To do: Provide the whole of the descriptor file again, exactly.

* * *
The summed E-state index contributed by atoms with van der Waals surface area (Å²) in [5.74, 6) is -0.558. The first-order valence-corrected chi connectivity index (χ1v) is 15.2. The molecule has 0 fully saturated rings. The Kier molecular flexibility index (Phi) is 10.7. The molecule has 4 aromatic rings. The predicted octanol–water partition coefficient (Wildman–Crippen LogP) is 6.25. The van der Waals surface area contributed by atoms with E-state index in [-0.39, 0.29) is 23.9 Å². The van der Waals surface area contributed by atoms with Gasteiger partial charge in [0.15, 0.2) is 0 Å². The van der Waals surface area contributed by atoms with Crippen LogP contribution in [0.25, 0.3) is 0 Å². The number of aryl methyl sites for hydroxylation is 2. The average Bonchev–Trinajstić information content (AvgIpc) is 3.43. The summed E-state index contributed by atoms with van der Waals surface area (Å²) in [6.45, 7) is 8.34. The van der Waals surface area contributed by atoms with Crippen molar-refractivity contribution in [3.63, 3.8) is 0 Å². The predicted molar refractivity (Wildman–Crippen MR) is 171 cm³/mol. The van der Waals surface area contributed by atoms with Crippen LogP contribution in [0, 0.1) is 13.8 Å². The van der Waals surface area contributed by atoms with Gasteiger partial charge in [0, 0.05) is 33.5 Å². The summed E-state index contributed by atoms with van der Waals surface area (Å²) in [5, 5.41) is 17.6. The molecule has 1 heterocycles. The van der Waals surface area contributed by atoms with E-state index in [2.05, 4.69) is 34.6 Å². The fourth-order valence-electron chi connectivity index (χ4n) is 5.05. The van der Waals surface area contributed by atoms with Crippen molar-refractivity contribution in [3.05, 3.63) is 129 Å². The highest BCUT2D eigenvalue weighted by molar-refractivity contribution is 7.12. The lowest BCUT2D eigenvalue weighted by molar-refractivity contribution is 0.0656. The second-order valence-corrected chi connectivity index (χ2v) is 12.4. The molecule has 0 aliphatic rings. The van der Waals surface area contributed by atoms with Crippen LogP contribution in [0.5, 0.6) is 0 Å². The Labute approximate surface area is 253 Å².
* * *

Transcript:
The summed E-state index contributed by atoms with van der Waals surface area (Å²) in [5.74, 6) is -0.558. The first-order valence-corrected chi connectivity index (χ1v) is 15.2. The molecule has 0 fully saturated rings. The Kier molecular flexibility index (Phi) is 10.7. The molecule has 4 aromatic rings. The predicted octanol–water partition coefficient (Wildman–Crippen LogP) is 6.25. The van der Waals surface area contributed by atoms with E-state index in [-0.39, 0.29) is 23.9 Å². The van der Waals surface area contributed by atoms with Gasteiger partial charge in [0.15, 0.2) is 0 Å². The van der Waals surface area contributed by atoms with Crippen LogP contribution in [0.25, 0.3) is 0 Å². The number of aryl methyl sites for hydroxylation is 2. The average Bonchev–Trinajstić information content (AvgIpc) is 3.43. The summed E-state index contributed by atoms with van der Waals surface area (Å²) in [6.45, 7) is 8.34. The van der Waals surface area contributed by atoms with Crippen molar-refractivity contribution in [3.63, 3.8) is 0 Å². The predicted molar refractivity (Wildman–Crippen MR) is 171 cm³/mol. The van der Waals surface area contributed by atoms with Crippen LogP contribution in [0, 0.1) is 13.8 Å². The van der Waals surface area contributed by atoms with Gasteiger partial charge in [0, 0.05) is 33.5 Å². The summed E-state index contributed by atoms with van der Waals surface area (Å²) in [5, 5.41) is 17.6. The molecule has 1 heterocycles. The van der Waals surface area contributed by atoms with E-state index in [2.05, 4.69) is 34.6 Å². The fourth-order valence-electron chi connectivity index (χ4n) is 5.05. The van der Waals surface area contributed by atoms with Crippen molar-refractivity contribution in [3.05, 3.63) is 129 Å². The highest BCUT2D eigenvalue weighted by molar-refractivity contribution is 7.12. The lowest BCUT2D eigenvalue weighted by molar-refractivity contribution is 0.0656. The second-order valence-corrected chi connectivity index (χ2v) is 12.4. The molecule has 0 aliphatic rings. The van der Waals surface area contributed by atoms with Crippen LogP contribution in [0.5, 0.6) is 0 Å². The Labute approximate surface area is 253 Å².